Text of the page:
Good morning, RVA! It's 51 °F, and, I don’t know about you, but I rode the snot out of my bike yesterday. With highs in the low 80s, I plan to do the same today. Join me!
Via Councilmember Jones, we finally have at least a partial list of budget cuts City Council will consider so they can avoid rolling back the Recession-era real estate tax cuts. First: These are only proposed amendments, and, even for the sponsors of these amendments, we don’t yet know their reasoning behind the cuts or how they will eventually vote. Keep that in mind. Second: These are cuts to the Mayor’s proposed budget, not from today’s level of funding. Third: There are some pretty intense cuts in here. From Councilmembers Hilbert, Addison, and Larson we have cuts to school funding in the amount of $6.1 million, $5.3 million, and $2.4 million, respectively. Hilbert is the only one of those three to also cut money for paving ($2.2 million). Nicholas Smith puts it really well on Twitter: “The parts of the city with the highest car ownership, highest vehicle miles travelled and most miles of roadway per capita in #rva are also the ones with the least kids in #RPS and least poverty. Cutting education for pothole repair is completely inequitable, #RVACouncil!” Hilbert and Addison are also proposing across-the-board cuts to all City departments of 1.5% and 1% ($7.5 million and $3.6 million respectively)—Hilbert excludes from that RPS and debt, while Addison excludes RPS, debt, the Sheriff, and non-departmental. Addison and Larson each cut about $3.5 million from vacancy funding, which is the pool of money set aside to hire folks into City positions that already exist. Larson also cuts the new $965,000 from GRTC and $900,000 from the Affordable Housing Trust Fund. I’m pretty sure Councilmembers have until close of business today to submit budget amendments, so we could see some a few more. Keep an eye out for amendments from Councilmembers Gray and Trammell who are on the record as opposing the Mayor’s proposed $1.29 real estate tax rate but don’t have any amendments on the above list. If you feel strongly about any of these cuts to critical city services you can and should contact your councilmember today!
Also, I have a procedural complaint! I am not in love with the public process and schedule as it relates to balancing this year’s budget. City Council’s one-and-only public hearing will take place this coming Monday, April 22nd at 6:00 PM. That very morning, Council will debate all of these massive cuts to services in a budget work session, and then, immediately following, they’ll hear from a ton of angry-in-various-ways constituents who will have absolutely zero idea what was discussed during that morning’s session. Did Council come to a consensus on what to cut? Did they toss out some of the more severe amendments? Did they decide to move forward on rolling back the real estate tax cuts? Councilmember Agelasto brought up similar concerns at Monday’s budget work session, and I totally agree with him. The public needs a little more time and information to voice intelligent and informed concerns to their elected officials.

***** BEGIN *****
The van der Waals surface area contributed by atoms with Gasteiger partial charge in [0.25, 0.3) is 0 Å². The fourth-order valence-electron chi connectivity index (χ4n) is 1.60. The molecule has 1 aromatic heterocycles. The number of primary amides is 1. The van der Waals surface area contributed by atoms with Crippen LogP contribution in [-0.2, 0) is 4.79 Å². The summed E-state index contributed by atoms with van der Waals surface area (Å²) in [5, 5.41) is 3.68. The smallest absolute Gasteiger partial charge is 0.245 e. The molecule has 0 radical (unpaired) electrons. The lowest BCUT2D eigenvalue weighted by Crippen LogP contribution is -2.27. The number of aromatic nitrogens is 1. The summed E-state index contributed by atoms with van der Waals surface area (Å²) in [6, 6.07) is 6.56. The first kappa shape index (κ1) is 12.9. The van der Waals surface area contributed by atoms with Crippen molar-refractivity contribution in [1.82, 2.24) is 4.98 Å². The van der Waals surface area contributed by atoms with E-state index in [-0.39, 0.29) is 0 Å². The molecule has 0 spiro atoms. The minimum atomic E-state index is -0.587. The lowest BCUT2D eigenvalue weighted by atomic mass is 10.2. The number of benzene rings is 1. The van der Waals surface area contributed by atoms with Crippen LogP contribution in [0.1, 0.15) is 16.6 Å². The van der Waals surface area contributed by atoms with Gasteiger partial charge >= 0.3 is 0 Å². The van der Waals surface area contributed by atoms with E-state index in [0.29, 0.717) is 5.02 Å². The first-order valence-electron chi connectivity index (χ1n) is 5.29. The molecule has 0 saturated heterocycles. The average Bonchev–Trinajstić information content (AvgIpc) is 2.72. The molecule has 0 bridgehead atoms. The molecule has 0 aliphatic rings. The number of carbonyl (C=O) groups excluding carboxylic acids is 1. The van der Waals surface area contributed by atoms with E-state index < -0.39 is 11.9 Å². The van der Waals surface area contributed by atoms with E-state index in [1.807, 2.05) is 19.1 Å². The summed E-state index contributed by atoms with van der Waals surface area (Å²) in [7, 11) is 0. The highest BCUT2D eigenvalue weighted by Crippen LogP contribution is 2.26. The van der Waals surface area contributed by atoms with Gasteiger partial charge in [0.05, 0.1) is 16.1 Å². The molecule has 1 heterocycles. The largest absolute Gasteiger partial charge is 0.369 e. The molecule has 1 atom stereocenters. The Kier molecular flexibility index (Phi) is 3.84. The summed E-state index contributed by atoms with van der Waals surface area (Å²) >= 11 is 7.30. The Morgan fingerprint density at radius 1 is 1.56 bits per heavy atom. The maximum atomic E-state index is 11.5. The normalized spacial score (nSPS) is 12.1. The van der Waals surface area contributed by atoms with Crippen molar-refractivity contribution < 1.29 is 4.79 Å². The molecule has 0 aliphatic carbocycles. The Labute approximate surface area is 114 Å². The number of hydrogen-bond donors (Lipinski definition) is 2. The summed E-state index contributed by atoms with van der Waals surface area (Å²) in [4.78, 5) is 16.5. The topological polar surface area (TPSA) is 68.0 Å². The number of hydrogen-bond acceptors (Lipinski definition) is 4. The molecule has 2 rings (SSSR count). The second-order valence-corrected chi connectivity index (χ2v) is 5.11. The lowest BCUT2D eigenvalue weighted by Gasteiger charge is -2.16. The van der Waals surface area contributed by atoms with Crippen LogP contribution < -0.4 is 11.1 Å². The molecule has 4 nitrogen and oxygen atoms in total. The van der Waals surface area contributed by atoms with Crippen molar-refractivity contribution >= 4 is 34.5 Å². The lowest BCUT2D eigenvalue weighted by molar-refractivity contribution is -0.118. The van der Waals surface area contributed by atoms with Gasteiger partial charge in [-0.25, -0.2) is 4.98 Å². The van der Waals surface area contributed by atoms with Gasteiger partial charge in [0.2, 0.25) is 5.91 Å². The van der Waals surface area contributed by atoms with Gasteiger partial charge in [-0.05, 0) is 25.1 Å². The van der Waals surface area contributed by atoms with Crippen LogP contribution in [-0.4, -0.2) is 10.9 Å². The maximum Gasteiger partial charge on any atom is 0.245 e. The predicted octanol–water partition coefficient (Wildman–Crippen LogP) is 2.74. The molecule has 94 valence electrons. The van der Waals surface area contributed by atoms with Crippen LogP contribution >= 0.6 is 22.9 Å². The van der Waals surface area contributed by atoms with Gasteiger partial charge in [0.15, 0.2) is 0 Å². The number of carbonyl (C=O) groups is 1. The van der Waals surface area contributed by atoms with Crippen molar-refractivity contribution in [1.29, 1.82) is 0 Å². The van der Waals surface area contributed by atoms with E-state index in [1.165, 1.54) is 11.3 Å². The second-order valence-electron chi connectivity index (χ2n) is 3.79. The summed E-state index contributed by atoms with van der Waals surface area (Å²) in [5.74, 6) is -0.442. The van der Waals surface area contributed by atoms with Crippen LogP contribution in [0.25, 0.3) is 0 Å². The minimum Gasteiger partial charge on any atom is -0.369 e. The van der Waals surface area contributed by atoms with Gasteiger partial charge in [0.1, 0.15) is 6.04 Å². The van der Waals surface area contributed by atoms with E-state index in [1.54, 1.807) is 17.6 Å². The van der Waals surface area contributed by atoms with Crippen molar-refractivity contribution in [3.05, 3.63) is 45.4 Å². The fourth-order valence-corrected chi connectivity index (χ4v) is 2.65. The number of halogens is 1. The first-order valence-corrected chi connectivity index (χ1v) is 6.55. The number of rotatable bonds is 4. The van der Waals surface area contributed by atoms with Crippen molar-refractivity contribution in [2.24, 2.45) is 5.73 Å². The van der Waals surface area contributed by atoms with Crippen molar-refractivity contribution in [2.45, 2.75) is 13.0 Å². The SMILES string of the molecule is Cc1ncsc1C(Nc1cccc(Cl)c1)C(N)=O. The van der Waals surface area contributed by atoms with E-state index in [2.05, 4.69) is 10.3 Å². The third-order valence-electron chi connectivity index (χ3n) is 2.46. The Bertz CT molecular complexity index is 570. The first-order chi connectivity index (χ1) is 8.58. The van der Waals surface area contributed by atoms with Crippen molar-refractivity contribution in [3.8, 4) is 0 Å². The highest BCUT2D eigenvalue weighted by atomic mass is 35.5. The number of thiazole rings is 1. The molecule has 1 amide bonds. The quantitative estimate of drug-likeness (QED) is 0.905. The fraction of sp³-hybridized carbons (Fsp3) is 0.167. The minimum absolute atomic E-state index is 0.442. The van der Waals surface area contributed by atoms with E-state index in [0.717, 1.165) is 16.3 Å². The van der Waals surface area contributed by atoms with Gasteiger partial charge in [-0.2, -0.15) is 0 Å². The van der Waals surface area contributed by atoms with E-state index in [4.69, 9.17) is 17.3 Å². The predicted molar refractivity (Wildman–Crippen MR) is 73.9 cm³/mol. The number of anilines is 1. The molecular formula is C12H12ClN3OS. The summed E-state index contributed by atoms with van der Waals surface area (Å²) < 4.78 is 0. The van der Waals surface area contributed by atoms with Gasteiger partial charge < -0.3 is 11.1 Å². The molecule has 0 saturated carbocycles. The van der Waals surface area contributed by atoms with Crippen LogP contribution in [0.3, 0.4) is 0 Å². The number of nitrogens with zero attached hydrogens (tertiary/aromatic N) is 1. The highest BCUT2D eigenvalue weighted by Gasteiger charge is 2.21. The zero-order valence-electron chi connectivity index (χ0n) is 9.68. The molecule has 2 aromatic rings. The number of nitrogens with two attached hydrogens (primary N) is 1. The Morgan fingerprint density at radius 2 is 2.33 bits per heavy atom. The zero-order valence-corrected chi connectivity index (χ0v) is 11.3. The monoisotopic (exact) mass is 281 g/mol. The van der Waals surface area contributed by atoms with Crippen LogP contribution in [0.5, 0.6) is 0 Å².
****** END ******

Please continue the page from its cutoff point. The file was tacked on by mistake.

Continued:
The final budget-related item is that I got Monday’s budget work session posted over on The Boring Show. It’s long, but worth listening to as homework for this coming Monday’s session (and public hearing (which you should come to!)!).
Justin Mattingly at the Richmond Times-Dispatch has a more in-depth piece about the 10 RPS schools that will have new principals at the start of next year. While principal turnover has been an issue for the past few years, I’m real into what certainly appears to be a thoughtful and structured plan to put talented and qualified leaders at the head of schools.
Local VCU prof, excellent writer, and Twitter famous person Dr. Tressie McMillan Cottom spoke in front of Congress about the dangers of for-profit colleges. I learned about it via this tweet from none other than Elizabeth Warren! Whoa!
The RTD’s Mel Leonor watched CNN last night and says that former Governor Terry McAuliffe will not run for president in 2020 and “will instead focus his energy on turning the Virginia House and Senate blue in November.” Does that mean McAuliffe will plan to run for governor again? He wouldn’t say either way.
Science On Tap returns to the Science Museum of Virginia tonight from 6:00–10:00 PM. Tonight’s theme: The Planeteers, like, from Captain Planet! While we’re at it, take this very scientific poll to help me figure out who was the best Planeteer.
This morning's patron longread
Submitted by Patron Michael. Last week I read this study about the extra costs facing women who use public transportation, and I haven’t stopped thing about it since.
Approximately 13% of female respondents said they dress differently, and 29% do not take public transportation late at night as a result of a perceived safety threat. In comparison, only 3% of male respondents dress differently and 8% do not take public transportation late at night for the same reason. Conclusion: Women are more likely than men to change their behavior in order to avoid harassment. The results of the survey conclude that using alternative modes of transportation at night for safety reasons adds to monthly travel expenses for women. The median extra cost per month for men, due to safety reasons, is $0. On the other hand, the median extra cost per month for women is $26-$50.
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